Fig. 5. Contusion to the lip causing the extravasation of blood into regional tissues and eventual decomposition of blood products.
A host of chemical substances can exert an effect upon the dental or soft tissues exogenously or endogenously and in this manner lead to pigmentation. Certainly, tobacco stain is a common illustration to show the deposition of various fractions from tobacco upon the tooth surface and the neighboring soft tissues. However, as has been previously mentioned, it is difficult to delimit exogenous or endogenous factors for, in many cases, both are operative. For example, the systemic intake of fluorides in the drinking water may produce changes in the tooth surface characterized by small chalky areas.11 However, because of the alteration in the tooth surface, exogenous materials find it more easy to lodge upon the tooth. Thus, the pigmentary changes described with fluorosis actually are the result of exogenous deposits upon a tooth surface which allows such deposits to lodge easily (Fig. 6). Occasionally foreign bodies are present in the soft tissues and, in their disintegration, color the neighboring structures. This is commonly encountered in the situation whereby a small fragment of amalgam is trapped in the oral soft tissues.
Fig. 6. The exogenous pigmentation associated with classical fluorosis made possible by the changes in the enamel surface.
On the other hand, endogenous factors may play a more dominant role than has been shown, for example, in the case of fluorosis. For instance, chemical pulpitis12 may follow pulpal death due to a silicate restoration which has been placed in a tooth without appropriate protection of the subjacent tissues. Similarly, endogenous factors may play a role in the development of pigmentation of the soft tissues. For instance, many cardiac patients are required to take mercurial diuretics. This, of course, means that mercury is circulating in the blood stream. In areas of inflammation hydrogen sulfide is formed. The end result is that the mercury unites with hydrogen sulfide to produce mercuric sulfide. This condition, mercurialism,13 is commonly encountered in the free marginal gingiva (Fig. 7). This is also believed to be the explanation for the pigmentary changes in the gingiva in patients with plumbism.14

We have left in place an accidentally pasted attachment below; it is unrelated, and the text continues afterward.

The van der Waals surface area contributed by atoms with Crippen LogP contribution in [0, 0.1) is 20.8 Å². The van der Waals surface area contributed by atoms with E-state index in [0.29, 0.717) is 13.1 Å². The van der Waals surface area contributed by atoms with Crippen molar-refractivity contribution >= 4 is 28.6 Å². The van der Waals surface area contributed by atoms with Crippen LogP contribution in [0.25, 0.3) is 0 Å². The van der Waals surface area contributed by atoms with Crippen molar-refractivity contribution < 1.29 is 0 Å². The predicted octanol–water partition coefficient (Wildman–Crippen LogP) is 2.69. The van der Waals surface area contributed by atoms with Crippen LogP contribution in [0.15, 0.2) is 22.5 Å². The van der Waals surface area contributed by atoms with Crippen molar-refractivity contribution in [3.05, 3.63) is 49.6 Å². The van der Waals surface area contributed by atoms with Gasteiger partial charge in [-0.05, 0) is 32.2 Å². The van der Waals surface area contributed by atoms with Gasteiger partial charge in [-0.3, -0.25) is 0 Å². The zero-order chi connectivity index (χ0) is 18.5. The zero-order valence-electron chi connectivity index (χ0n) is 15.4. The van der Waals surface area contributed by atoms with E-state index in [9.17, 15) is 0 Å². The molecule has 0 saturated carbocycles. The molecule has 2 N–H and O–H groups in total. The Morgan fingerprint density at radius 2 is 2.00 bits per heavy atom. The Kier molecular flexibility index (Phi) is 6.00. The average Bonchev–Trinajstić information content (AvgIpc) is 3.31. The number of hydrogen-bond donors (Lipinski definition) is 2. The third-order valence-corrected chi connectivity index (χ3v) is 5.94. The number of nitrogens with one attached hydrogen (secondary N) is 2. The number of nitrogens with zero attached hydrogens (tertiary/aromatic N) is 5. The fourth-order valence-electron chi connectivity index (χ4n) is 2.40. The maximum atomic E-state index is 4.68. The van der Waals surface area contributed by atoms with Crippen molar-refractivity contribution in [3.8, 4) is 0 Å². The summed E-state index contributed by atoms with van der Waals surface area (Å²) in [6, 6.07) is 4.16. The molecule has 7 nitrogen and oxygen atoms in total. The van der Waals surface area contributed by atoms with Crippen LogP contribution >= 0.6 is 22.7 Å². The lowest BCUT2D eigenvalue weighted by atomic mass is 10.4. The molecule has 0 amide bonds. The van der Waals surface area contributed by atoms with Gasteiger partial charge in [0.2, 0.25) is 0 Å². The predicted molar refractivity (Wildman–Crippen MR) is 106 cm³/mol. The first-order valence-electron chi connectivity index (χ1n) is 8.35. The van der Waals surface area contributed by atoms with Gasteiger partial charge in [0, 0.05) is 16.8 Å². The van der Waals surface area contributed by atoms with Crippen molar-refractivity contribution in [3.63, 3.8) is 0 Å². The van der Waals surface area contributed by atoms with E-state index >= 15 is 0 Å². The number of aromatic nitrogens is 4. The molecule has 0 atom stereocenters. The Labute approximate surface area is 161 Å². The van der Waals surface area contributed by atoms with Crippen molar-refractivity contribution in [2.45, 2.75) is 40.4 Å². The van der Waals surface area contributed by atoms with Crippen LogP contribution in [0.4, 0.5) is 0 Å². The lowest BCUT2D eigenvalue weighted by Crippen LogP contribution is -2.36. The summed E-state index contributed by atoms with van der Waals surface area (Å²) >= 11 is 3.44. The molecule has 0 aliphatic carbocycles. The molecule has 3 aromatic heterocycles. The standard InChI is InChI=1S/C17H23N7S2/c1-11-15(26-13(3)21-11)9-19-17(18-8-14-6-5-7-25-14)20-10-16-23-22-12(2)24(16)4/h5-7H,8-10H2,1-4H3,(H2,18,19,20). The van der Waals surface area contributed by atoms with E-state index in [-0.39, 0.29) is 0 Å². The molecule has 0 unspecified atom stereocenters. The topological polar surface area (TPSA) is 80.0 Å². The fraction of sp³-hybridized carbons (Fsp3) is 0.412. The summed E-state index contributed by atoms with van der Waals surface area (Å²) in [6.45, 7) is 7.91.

Fig. 7. Mercurialism with metallic gingival pigmentation.
Mention has already been made that each group of factors may operate exogenously and endogenously. It would, therefore, seem that these two routes must be operative in the case of hormonal imbalance. However, little study has been directed to the effect of exogenous hormonal factors upon dental and soft tissues. Certainly, the effect is clearcut that there is deepening of color of the skin and mucosae in patients with hyperpituitarism15 and hypoadrenalism.15 The classical descriptions of so-called bronzing of the skin are described with Addison’s disease (Fig. 8).
Fig. 8. Brown pigmentation of the oral mucosa (melanosis) due to hypoadrenalism.
Developmental factors are conditions in which alterations occur in the oral tissues either because of an inheritable factor or because of changes in the developing fetus during intrauterine maturation. Developmental disorders may be accompanied by oral pigmentation for two reasons. In the first place, the oral tissues may be malformed in such a way as to produce abnormal pigmentary patterns. This is well illustrated by the hereditary opalescent dentin16 with or without osteogenesis imperfecta (Fig. 9). In this instance, the chemistry of the dentin is so altered that, in combination with the usual translucency of enamel, the dental tissues appear opalescent. Amelogenesis imperfecta17 of the enamel hypoplasia type also produces an unusual pigmentation of the teeth. In this instance, it is due to the inadequate production of enamel so that the underlying dentinal color is more apparent. Consequently, persons with this problem show unusually yellow teeth (Fig. 10). An example of soft tissue pigmentation of developmental origin is well illustrated in intestinal polyposis18 (Fig. 11). Here one encounters macular lesions in the oral cavity which actually represent discrete depositions of melanin.
Fig. 9. Hereditary opalescent dentin in a 19 year old boy with osteogenesis imperfecta. The crowns are disproportionately large for the roots and the pulp chambers and canals are obliterated.
Fig. 10. The teeth in amelogenesis imperfecta (enamel hypoplasia type) are yellow because of the relative absence of enamel. Shown in the roentgenograms is the absence of enamel roentgenopacity.
Fig. 11. Melanin spots characteristic of intestinal polyposis.